Georgia law allows a landlord to evict a tenant for not paying rent on time. You must give the tenant notice that rent is due and the tenant must refuse to pay the rent before you can file an eviction lawsuit with the court.
This article will explain the procedures landlords must follow when evicting tenants for not paying rent in Georgia, according to the landlord and tenant chapter of the Georgia code.
Unless the lease agreement says otherwise, rent is generally due on the first day of each month, regardless of weekends or holidays. If the first day of the month falls on a Saturday or a holiday, the tenant must still pay rent on that day. If the tenant does not pay rent on that day, the landlord could consider the rent late.
If the tenant fails to pay rent by the first day of the month, a landlord can give the tenant an eviction notice. The landlord can issue the notice to the tenant the very next day after rent is due, if the rent remains unpaid. If the tenant refuses to move out of the apartment or pay rent, then the landlord can file an affidavit with the court to begin the eviction lawsuit. The eviction lawsuit is also called a dispossessory proceeding (see Ga. Code Ann. § 44-7-50).
Georgia law has no set time frame for how long a landlord must wait after giving the tenant an eviction notice and filing an eviction lawsuit. Best practice for landlords is to wait at least three days before filing the eviction lawsuit, to give the tenant time to pay the rent or move out of the apartment.
Georgia law does not require an eviction notice to be written. A landlord could orally tell a tenant that he/she will begin eviction proceedings against the tenant for not paying rent, unless the tenant moves out of the rental unit or pays the late rent. However, it is best practice to put the notice in writing. If a landlord gives the tenant a written notice, it is best for the notice to include the following information:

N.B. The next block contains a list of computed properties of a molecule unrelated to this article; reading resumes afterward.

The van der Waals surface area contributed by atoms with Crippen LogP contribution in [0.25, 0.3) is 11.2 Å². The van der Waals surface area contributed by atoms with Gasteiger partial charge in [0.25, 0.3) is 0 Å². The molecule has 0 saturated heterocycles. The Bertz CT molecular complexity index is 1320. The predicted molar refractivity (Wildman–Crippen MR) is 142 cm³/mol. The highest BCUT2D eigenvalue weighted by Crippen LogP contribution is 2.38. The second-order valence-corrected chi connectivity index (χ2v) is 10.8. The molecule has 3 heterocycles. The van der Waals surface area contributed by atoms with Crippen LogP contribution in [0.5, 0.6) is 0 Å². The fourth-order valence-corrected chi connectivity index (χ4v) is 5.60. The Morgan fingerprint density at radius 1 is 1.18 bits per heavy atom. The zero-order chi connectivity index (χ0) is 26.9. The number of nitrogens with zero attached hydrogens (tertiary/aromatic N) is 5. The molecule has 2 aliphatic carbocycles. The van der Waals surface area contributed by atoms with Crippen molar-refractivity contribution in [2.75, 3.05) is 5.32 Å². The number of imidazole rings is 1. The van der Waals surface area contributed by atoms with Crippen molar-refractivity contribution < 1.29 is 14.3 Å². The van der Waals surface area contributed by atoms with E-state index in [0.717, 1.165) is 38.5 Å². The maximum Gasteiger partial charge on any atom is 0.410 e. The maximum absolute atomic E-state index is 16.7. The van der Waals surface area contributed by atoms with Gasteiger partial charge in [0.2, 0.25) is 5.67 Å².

Because Georgia law does not require the eviction notice to be written, there is also no guidance on how the notice must be given to the tenant. If the landlord chooses to give the tenant a written notice, it is best practice for the landlord to give the notice to the tenant in one of the following ways:
1. The landlord, or the agent of the landlord, can personally give the notice to the tenant.
2. The landlord, or an agent of the landlord, can post the notice in a conspicuous place at the rental unit, such as on the front door of the apartment.
3. The landlord can mail a copy of the notice to the tenant through registered or certified mail. It is always best practice to request a return receipt if using this option.
The tenant has a few options when receiving an eviction notice:
1. The tenant can pay the rent and any associated late charges. The tenant can even pay rent up to seven days after receiving the paperwork for the eviction lawsuit. If the tenant pays the rent, the landlord must accept it and stop the eviction proceedings (see Ga. Code Ann. § 44-7-52).
2. The tenant can move out of the rental unit. If the tenant moves out of the rental unit but does not pay rent, the landlord can use the security deposit to cover the unpaid rent, or sue the tenant for the amount owed to the landlord.
3. If the tenant does not pay the rent and does not move out of the rental unit, then the landlord can file an affidavit with the court to begin the eviction process, or dispossessory proceeding.
The landlord can file an affidavit with the court to begin the dispossessory proceedings if the tenant refuses to move out of the apartment after receiving notice. The landlord must obtain an order from the judge before the tenant can actually be evicted.
A landlord in Georgia cannot evict a tenant without a court order. It is illegal for landlords to change the locks on the door or shut off the utilities to the rental unit. This type of behavior is often referred to as a "self-help" eviction, and it is illegal in Georgia (see Ga. Code Ann. § 44-7-14.1).
Even though Georgia law does not set out too many rules for evicting a tenant, the state of Georgia has published a helpful handbook entitled the Georgia Landlord Tenant Handbook. This handbook provides many answers to commonly asked eviction-related questions.
The Nolo website also has many articles on landlord-tenant relations in Georgia, including illegal eviction procedures in Georgia and tenant defenses to evictions in Georgia. The Georgia charts in the State Landlord-Tenant Laws section of the Nolo website also have useful information. For more eviction articles, see the Evicting a Tenant or Ending a Lease section of the Nolo site.
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